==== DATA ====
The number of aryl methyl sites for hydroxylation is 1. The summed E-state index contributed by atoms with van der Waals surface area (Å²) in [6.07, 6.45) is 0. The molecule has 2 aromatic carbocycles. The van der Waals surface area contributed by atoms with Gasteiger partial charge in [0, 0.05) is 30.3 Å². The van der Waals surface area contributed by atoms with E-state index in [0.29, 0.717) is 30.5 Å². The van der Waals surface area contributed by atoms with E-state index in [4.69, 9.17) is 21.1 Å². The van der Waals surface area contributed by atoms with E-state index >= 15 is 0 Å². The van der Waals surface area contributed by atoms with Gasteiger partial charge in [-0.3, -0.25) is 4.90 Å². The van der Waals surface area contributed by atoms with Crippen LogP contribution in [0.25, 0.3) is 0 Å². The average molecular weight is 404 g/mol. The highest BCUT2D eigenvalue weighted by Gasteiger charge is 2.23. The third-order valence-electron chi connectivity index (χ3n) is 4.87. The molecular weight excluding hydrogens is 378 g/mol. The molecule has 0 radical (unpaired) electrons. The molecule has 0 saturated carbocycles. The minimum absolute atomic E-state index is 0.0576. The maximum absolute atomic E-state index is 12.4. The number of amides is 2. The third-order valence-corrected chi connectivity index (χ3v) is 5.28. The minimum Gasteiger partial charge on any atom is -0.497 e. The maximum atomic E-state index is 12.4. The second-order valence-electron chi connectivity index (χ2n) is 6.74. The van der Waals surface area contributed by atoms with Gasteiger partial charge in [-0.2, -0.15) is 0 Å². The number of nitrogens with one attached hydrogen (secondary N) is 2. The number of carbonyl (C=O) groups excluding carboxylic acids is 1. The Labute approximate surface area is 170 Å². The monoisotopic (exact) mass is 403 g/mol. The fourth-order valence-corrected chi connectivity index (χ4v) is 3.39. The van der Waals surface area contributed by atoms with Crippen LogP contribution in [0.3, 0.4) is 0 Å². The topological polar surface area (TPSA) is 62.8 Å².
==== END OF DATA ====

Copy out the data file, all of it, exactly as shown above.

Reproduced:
The number of aryl methyl sites for hydroxylation is 1. The summed E-state index contributed by atoms with van der Waals surface area (Å²) in [6.07, 6.45) is 0. The molecule has 2 aromatic carbocycles. The van der Waals surface area contributed by atoms with Gasteiger partial charge in [0, 0.05) is 30.3 Å². The van der Waals surface area contributed by atoms with E-state index in [0.29, 0.717) is 30.5 Å². The van der Waals surface area contributed by atoms with E-state index in [4.69, 9.17) is 21.1 Å². The van der Waals surface area contributed by atoms with E-state index >= 15 is 0 Å². The van der Waals surface area contributed by atoms with Gasteiger partial charge in [-0.3, -0.25) is 4.90 Å². The van der Waals surface area contributed by atoms with Crippen LogP contribution in [0.25, 0.3) is 0 Å². The average molecular weight is 404 g/mol. The highest BCUT2D eigenvalue weighted by Gasteiger charge is 2.23. The third-order valence-electron chi connectivity index (χ3n) is 4.87. The molecular weight excluding hydrogens is 378 g/mol. The molecule has 0 radical (unpaired) electrons. The molecule has 0 saturated carbocycles. The minimum absolute atomic E-state index is 0.0576. The maximum absolute atomic E-state index is 12.4. The number of amides is 2. The third-order valence-corrected chi connectivity index (χ3v) is 5.28. The minimum Gasteiger partial charge on any atom is -0.497 e. The maximum atomic E-state index is 12.4. The second-order valence-electron chi connectivity index (χ2n) is 6.74. The van der Waals surface area contributed by atoms with Gasteiger partial charge in [-0.2, -0.15) is 0 Å². The number of nitrogens with one attached hydrogen (secondary N) is 2. The number of carbonyl (C=O) groups excluding carboxylic acids is 1. The Labute approximate surface area is 170 Å². The monoisotopic (exact) mass is 403 g/mol. The fourth-order valence-corrected chi connectivity index (χ4v) is 3.39. The van der Waals surface area contributed by atoms with Crippen LogP contribution in [0.3, 0.4) is 0 Å². The topological polar surface area (TPSA) is 62.8 Å².